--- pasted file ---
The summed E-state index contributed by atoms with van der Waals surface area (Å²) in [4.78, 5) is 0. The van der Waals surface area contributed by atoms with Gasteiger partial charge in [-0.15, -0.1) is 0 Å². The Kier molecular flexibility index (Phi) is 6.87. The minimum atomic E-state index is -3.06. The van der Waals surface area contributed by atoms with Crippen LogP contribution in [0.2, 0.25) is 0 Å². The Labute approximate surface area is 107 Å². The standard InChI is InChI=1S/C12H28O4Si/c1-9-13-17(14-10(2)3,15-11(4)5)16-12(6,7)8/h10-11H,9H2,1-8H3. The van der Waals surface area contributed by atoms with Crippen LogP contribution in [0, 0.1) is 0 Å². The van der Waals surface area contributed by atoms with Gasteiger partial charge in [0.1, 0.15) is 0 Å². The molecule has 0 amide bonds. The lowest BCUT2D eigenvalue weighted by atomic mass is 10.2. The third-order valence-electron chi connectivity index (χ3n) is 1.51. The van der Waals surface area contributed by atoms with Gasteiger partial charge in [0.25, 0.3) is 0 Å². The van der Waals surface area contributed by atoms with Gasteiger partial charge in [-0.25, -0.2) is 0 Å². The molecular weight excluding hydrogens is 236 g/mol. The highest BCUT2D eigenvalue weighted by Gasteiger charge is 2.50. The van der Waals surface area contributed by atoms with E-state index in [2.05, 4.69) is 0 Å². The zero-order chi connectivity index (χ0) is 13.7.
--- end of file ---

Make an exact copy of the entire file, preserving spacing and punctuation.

The summed E-state index contributed by atoms with van der Waals surface area (Å²) in [4.78, 5) is 0. The van der Waals surface area contributed by atoms with Gasteiger partial charge in [-0.15, -0.1) is 0 Å². The Kier molecular flexibility index (Phi) is 6.87. The minimum atomic E-state index is -3.06. The van der Waals surface area contributed by atoms with Crippen LogP contribution in [0.2, 0.25) is 0 Å². The Labute approximate surface area is 107 Å². The standard InChI is InChI=1S/C12H28O4Si/c1-9-13-17(14-10(2)3,15-11(4)5)16-12(6,7)8/h10-11H,9H2,1-8H3. The van der Waals surface area contributed by atoms with Crippen LogP contribution in [0, 0.1) is 0 Å². The van der Waals surface area contributed by atoms with Gasteiger partial charge in [0.1, 0.15) is 0 Å². The molecule has 0 amide bonds. The lowest BCUT2D eigenvalue weighted by atomic mass is 10.2. The third-order valence-electron chi connectivity index (χ3n) is 1.51. The van der Waals surface area contributed by atoms with Gasteiger partial charge in [0.25, 0.3) is 0 Å². The van der Waals surface area contributed by atoms with Gasteiger partial charge in [-0.25, -0.2) is 0 Å². The molecular weight excluding hydrogens is 236 g/mol. The highest BCUT2D eigenvalue weighted by Gasteiger charge is 2.50. The van der Waals surface area contributed by atoms with E-state index in [2.05, 4.69) is 0 Å². The zero-order chi connectivity index (χ0) is 13.7.